In our high-tech world, banking can be a complicated process and it's all too easy to spend money online or on the phone. Dementia causes problems with thinking, memory and planning, making it difficult to look after family finances. In fact, a survey showed that more than three-quarters of people with dementia say that they have struggled with managing money.
Martin Lewis, from MoneySavingExpert.com commented on the Alzheimer’s Society’s research into this subject saying:
‘Shamefully it reveals these vulnerable people are being conned out of at least £100 million. In fact, this figure is likely to be much higher as financial abuse often goes unreported. This is money that could be helping them live a good quality of life. It is money that could be used to pay for vital help with washing, dressing or eating and retaining their dignity.’
Dementia and money managementThe way we spend and manage money has changed. Cash is no longer king, both buying and banking are performed online. With contactless and credit cards, money can disappear in seconds. This can be a challenge for people with dementia, who may need support to balance their books and stay safe from scams and financial abuse.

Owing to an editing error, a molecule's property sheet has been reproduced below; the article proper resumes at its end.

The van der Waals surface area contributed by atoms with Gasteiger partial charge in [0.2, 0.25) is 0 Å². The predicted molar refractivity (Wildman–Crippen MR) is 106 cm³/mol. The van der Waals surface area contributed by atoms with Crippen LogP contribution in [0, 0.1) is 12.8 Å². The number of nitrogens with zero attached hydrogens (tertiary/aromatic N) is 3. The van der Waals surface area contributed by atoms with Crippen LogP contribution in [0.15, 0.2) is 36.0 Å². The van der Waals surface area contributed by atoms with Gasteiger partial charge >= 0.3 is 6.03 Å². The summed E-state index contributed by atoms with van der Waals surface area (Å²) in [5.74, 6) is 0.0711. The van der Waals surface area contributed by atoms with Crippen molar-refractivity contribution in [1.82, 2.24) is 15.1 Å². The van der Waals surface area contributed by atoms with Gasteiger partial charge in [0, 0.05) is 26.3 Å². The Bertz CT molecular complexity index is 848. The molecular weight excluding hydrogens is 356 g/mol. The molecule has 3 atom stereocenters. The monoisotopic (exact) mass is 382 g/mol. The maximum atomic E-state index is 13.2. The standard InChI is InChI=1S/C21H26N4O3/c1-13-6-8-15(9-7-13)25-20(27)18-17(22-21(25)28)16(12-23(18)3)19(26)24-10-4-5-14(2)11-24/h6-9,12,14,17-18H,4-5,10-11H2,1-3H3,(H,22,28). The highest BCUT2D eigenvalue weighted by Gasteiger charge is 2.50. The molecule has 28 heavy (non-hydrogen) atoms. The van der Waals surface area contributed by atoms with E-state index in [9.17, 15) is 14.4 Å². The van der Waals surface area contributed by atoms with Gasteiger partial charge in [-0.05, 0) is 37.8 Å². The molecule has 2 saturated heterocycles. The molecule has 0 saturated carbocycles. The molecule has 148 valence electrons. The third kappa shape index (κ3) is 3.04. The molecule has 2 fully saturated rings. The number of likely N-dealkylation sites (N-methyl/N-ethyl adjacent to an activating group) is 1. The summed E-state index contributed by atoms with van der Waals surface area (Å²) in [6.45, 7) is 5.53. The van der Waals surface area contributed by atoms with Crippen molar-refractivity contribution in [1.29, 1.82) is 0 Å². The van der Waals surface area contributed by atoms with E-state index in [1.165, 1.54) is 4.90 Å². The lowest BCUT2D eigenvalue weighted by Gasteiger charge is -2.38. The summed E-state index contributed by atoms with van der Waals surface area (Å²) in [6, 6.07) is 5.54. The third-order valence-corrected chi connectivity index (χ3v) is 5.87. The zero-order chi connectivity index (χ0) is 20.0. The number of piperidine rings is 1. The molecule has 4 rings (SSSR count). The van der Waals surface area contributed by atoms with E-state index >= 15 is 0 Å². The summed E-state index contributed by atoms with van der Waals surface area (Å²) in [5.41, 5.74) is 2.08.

Dementia and scamsHaving dementia can affect your understanding and judgement. This puts people at risk of abuse by scammers, cold-callers and other unscrupulous individuals. Elderly people are also more likely to live alone, so might be more vulnerable.
The problem is, when someone is affected by dementia, they may not appreciate that financial abuse has happened, or they may be too ashamed to share their experience. One woman, who cares for a parent with dementia told hometouch:
'My mother was excited, she told me that she'd made a holiday investment. When I looked at her bank accounts, there was a regular monthly card payment for a holiday scheme, sold to her online several months before. She was not able to go away, because she had a bad injury and she didn't understand the system at all.
It was very difficult to get out of the 'investment' and she was incredibly embarrassed and upset by the whole experience. I didn't want to take away her card, because that was part of her independence but she seemed to be on the call lists of lots of dodgy companies. It was a very frightening and frustrating time.'
Unforgettable.org reports that '80 percent of phone scam victims are over 55', which is a worrying statistic. Balancing a loved one's autonomy with keeping them financially secure can be difficult, however there are ways of helping to maintain their safety.